How to Tell if a Mature Parent Needs an Assisted Living Facility
When your parent reaches an age where you are uncertain about his or her ability to safely live independently, it may be time to have a discussion about whether moving into an assisted living facility is the necessary next step. However, the signs that a person is no longer able to live alone are not always obvious.
If you visit the home of an aged parent and see troublesome signs like stacks of unopened mail, dirty dishes in the sink and cabinets with a clear lack of nutritious foods in them, it may be time to bring up the topic of assisted living. Some people are very proud by nature, so they try to live without help for as long as possible, and never let others know they are in need.
Also, if an elderly parent consistently forgets about scheduled visits, doctor’s appointments and other obligations, that may be an indicator he or she is struggling with memory or cognition lapses. These symptoms can be very frustrating, not to mention dangerous, especially when the forgotten responsibilities have to do with a person’s health.
Problems can also be present if a person seems reluctant to let you visit, or does not want you to see certain parts of the house. In this instance, it’s important to recognize an individual’s right to privacy, but also realize if you are repeatedly barred from certain areas, that may be happening because a person does not want to reveal it’s becoming hard or impossible to keep them clean.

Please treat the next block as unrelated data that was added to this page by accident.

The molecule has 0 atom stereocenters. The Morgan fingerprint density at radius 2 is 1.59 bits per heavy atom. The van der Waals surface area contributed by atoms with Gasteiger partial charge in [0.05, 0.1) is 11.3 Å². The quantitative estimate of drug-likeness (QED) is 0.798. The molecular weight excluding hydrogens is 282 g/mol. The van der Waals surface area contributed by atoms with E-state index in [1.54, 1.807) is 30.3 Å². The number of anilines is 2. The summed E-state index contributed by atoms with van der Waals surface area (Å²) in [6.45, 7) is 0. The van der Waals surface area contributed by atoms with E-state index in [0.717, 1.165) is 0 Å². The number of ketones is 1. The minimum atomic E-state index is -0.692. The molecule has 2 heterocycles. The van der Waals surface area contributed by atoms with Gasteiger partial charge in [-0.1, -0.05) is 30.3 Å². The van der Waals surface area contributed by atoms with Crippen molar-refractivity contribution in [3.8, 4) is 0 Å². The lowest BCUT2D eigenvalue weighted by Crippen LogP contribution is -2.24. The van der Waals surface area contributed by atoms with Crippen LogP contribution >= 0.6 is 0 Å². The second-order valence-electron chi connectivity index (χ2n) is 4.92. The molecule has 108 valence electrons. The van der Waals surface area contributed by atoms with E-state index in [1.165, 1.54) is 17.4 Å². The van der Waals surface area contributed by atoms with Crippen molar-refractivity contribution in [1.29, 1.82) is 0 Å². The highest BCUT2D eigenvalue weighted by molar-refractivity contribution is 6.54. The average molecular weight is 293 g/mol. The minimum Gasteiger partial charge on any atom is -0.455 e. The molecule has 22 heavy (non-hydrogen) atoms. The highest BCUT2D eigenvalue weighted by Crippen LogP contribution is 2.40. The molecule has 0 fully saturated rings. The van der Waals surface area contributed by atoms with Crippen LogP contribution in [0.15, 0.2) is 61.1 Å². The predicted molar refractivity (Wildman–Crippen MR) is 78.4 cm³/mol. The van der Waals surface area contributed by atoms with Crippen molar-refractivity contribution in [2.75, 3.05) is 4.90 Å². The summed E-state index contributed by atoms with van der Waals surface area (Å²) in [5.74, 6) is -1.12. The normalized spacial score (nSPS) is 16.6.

Keep an eye out for things such as bruises or scratches too. Although those may have occurred merely due to everyday life, they may have also happened because a person fell or otherwise got hurt while at home or out in public.
It’s also important to be aware that some warning signs are related to how a person feels. When someone stops doing things that were once enjoyable, avoids leaving the house, does not regularly communicate with peers or seems otherwise more socially isolated than usual, those behavioral aspects are cause for concern.
If you see any of the issues discussed above when evaluating a loved one, it’s important to approach a discussion in a loving, thoughtful and dignified way. Remember that even though a person is elderly, he or she still has a right to give feedback about what the future may hold and express wishes about preferences. For more information about assisted living in Soquel residents can click here.
Emily advises people on health and senior care. You can find her thoughts at senior care advice blog.
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